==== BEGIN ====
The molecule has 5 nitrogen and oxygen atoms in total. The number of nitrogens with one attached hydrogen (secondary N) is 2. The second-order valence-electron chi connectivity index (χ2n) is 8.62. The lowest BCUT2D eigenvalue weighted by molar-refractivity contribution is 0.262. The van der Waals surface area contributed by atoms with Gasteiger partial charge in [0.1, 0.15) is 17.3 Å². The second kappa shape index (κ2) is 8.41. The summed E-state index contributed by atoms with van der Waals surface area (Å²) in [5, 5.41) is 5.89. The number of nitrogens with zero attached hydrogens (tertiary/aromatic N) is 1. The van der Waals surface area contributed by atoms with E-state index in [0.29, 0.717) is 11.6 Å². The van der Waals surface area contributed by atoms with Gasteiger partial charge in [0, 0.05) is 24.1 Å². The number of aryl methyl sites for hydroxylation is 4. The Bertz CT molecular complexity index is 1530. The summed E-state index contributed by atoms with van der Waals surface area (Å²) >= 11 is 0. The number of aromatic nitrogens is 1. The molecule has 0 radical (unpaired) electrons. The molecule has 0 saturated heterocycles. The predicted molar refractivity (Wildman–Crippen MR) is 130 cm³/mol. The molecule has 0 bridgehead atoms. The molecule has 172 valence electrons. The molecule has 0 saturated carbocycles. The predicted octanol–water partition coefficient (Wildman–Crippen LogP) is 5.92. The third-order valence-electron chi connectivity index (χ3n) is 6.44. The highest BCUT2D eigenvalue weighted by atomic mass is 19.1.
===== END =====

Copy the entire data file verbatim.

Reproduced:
The molecule has 5 nitrogen and oxygen atoms in total. The number of nitrogens with one attached hydrogen (secondary N) is 2. The second-order valence-electron chi connectivity index (χ2n) is 8.62. The lowest BCUT2D eigenvalue weighted by molar-refractivity contribution is 0.262. The van der Waals surface area contributed by atoms with Gasteiger partial charge in [0.1, 0.15) is 17.3 Å². The second kappa shape index (κ2) is 8.41. The summed E-state index contributed by atoms with van der Waals surface area (Å²) in [5, 5.41) is 5.89. The number of nitrogens with zero attached hydrogens (tertiary/aromatic N) is 1. The van der Waals surface area contributed by atoms with E-state index in [0.29, 0.717) is 11.6 Å². The van der Waals surface area contributed by atoms with Gasteiger partial charge in [0, 0.05) is 24.1 Å². The number of aryl methyl sites for hydroxylation is 4. The Bertz CT molecular complexity index is 1530. The summed E-state index contributed by atoms with van der Waals surface area (Å²) >= 11 is 0. The number of aromatic nitrogens is 1. The molecule has 0 radical (unpaired) electrons. The molecule has 0 saturated heterocycles. The predicted molar refractivity (Wildman–Crippen MR) is 130 cm³/mol. The molecule has 0 bridgehead atoms. The molecule has 172 valence electrons. The molecule has 0 saturated carbocycles. The predicted octanol–water partition coefficient (Wildman–Crippen LogP) is 5.92. The third-order valence-electron chi connectivity index (χ3n) is 6.44. The highest BCUT2D eigenvalue weighted by atomic mass is 19.1.